|This article does not cite any references or sources. (June 2011)|
|Region||Albania, Kosovo,[a] Greece, Prespa in Republic of Macedonia, Turkey|
|unknown (3.1 million cited 1989)|
|Linguasphere||55-AAA-aca to 55-AAA-ace|
A map showing Tosk speakers in Red and Orange (19th century)
Tosk may also refer to the Tosk-speaking Albanian population of southern Albania, subgroups of which include the Myzeqars of Myzeqe, Labs of Labëria and Chams of Çamëria. The Arvanites of Greece and Arbëreshë of Italy are descendants of Tosk-speaking settlers, as are the original inhabitants of Mandritsa in Bulgaria.
Tosk, in its narrowest sense, may be applied to the people of Toskëria, the region to the north of the Vjosë river and south of the Shkumbin river, in the territory of Fier County. However, the name Toskëria itself is often used to name entire Tosk-speaking parts of Albania, in contrast to northern Gegëria.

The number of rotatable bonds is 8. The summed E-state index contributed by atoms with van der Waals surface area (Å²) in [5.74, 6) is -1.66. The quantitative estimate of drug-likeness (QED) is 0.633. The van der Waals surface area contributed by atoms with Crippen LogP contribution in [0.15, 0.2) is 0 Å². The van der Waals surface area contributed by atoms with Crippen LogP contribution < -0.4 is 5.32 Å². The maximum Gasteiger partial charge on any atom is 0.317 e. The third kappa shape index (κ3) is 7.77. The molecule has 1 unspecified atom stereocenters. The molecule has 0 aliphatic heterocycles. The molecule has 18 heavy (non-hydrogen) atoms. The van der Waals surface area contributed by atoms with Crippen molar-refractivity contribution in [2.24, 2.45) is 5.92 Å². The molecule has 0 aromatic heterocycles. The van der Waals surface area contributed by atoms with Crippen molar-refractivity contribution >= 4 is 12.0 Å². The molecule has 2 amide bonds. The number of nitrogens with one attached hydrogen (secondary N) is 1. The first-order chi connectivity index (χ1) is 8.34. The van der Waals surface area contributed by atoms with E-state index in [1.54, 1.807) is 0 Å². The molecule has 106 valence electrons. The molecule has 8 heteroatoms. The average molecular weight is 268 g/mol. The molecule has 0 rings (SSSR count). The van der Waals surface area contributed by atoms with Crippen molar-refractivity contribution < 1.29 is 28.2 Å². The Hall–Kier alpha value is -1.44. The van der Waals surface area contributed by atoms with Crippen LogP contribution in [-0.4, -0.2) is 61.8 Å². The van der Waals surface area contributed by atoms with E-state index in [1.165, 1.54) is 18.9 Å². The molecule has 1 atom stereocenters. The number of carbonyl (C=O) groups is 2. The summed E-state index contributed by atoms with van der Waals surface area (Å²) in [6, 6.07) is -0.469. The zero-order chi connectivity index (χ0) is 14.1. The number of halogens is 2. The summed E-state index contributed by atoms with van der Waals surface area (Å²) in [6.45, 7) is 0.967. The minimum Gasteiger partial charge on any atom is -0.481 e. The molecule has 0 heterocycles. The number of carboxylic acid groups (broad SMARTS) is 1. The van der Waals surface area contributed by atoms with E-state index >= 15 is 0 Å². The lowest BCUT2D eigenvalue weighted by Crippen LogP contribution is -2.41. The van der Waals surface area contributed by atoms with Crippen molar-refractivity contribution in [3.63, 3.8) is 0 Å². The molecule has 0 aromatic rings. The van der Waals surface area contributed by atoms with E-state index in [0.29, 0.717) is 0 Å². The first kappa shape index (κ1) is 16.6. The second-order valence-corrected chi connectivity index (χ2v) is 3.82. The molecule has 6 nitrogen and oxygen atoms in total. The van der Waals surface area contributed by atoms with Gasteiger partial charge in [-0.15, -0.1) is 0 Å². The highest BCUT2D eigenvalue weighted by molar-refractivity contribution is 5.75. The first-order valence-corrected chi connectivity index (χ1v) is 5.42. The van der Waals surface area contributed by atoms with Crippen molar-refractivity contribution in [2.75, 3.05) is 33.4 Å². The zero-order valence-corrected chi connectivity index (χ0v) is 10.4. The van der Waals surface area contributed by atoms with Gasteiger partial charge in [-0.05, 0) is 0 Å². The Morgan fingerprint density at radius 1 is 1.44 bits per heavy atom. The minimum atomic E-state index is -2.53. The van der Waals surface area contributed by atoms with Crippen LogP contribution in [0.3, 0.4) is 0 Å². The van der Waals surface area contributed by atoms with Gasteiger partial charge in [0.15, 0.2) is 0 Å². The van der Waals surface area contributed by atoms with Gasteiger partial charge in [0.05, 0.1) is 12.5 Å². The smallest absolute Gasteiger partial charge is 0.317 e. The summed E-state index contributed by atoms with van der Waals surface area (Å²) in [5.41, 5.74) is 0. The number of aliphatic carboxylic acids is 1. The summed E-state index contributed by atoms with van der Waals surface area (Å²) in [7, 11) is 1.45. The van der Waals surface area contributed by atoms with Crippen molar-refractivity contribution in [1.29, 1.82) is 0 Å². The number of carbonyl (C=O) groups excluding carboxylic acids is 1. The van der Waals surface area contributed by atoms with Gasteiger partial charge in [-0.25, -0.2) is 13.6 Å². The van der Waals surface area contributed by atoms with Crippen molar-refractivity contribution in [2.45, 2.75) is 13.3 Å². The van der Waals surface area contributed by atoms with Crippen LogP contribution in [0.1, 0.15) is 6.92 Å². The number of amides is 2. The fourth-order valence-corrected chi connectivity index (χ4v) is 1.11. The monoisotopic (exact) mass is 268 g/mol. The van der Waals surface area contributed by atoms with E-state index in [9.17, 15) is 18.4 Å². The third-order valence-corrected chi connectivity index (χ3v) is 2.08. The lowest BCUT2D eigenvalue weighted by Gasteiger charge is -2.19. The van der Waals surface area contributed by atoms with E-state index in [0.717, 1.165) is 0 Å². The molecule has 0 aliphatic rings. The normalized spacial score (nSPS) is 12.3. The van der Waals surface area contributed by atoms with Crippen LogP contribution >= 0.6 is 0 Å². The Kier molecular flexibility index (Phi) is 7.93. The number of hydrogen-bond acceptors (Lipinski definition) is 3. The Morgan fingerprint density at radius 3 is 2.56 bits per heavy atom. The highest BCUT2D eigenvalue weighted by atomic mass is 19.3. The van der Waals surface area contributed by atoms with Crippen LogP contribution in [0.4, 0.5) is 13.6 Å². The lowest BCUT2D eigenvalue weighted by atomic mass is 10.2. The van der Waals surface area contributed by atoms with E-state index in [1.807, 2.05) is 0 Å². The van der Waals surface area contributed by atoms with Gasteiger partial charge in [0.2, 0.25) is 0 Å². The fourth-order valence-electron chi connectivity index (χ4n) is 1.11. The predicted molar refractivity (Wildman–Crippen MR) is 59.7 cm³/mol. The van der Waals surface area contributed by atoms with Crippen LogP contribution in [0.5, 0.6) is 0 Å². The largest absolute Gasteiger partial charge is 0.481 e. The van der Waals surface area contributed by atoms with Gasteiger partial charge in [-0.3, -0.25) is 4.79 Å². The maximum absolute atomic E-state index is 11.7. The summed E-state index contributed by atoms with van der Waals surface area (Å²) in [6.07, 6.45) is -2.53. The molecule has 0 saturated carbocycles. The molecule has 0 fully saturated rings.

- R. Macedonia: approximately 3,000 speakers (early 1980s).
|a.||^ Kosovo is the subject of a territorial dispute between the Republic of Serbia and the Republic of Kosovo. The latter declared independence on 17 February 2008, but Serbia continues to claim it as part of its own sovereign territory. Kosovo's independence has been recognised by 107 out of 193 United Nations member states.|
- Tosk at Ethnologue (17th ed., 2013)
- Nordhoff, Sebastian; Hammarström, Harald; Forkel, Robert; Haspelmath, Martin, eds. (2013). "Tosk". Glottolog 2.2. Leipzig: Max Planck Institute for Evolutionary Anthropology.
- Language Contact - Language Conflict. p. 36. "Thus, for example, even the small numbers of Tosk Albanians of southern Macedonia (only approximately 3,000 in the early 1980s)"
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